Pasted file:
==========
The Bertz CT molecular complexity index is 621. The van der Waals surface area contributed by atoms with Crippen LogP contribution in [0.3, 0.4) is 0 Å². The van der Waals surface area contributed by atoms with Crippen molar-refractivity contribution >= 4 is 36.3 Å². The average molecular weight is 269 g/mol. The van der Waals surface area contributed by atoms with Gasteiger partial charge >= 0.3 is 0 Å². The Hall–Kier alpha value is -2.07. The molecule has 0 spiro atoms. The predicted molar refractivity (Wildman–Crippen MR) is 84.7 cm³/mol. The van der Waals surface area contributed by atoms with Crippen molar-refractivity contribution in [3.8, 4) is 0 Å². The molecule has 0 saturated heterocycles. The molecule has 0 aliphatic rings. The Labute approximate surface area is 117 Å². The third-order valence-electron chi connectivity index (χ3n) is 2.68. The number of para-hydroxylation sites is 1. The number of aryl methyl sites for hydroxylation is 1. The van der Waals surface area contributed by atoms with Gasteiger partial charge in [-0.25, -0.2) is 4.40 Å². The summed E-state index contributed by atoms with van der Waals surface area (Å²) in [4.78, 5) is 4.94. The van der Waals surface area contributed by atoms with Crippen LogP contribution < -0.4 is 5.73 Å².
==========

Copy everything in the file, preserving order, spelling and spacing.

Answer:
The Bertz CT molecular complexity index is 621. The van der Waals surface area contributed by atoms with Crippen LogP contribution in [0.3, 0.4) is 0 Å². The van der Waals surface area contributed by atoms with Crippen molar-refractivity contribution >= 4 is 36.3 Å². The average molecular weight is 269 g/mol. The van der Waals surface area contributed by atoms with Gasteiger partial charge >= 0.3 is 0 Å². The Hall–Kier alpha value is -2.07. The molecule has 0 spiro atoms. The predicted molar refractivity (Wildman–Crippen MR) is 84.7 cm³/mol. The van der Waals surface area contributed by atoms with Crippen molar-refractivity contribution in [3.8, 4) is 0 Å². The molecule has 0 saturated heterocycles. The molecule has 0 aliphatic rings. The Labute approximate surface area is 117 Å². The third-order valence-electron chi connectivity index (χ3n) is 2.68. The number of para-hydroxylation sites is 1. The number of aryl methyl sites for hydroxylation is 1. The van der Waals surface area contributed by atoms with Gasteiger partial charge in [-0.25, -0.2) is 4.40 Å². The summed E-state index contributed by atoms with van der Waals surface area (Å²) in [4.78, 5) is 4.94. The van der Waals surface area contributed by atoms with Crippen LogP contribution < -0.4 is 5.73 Å².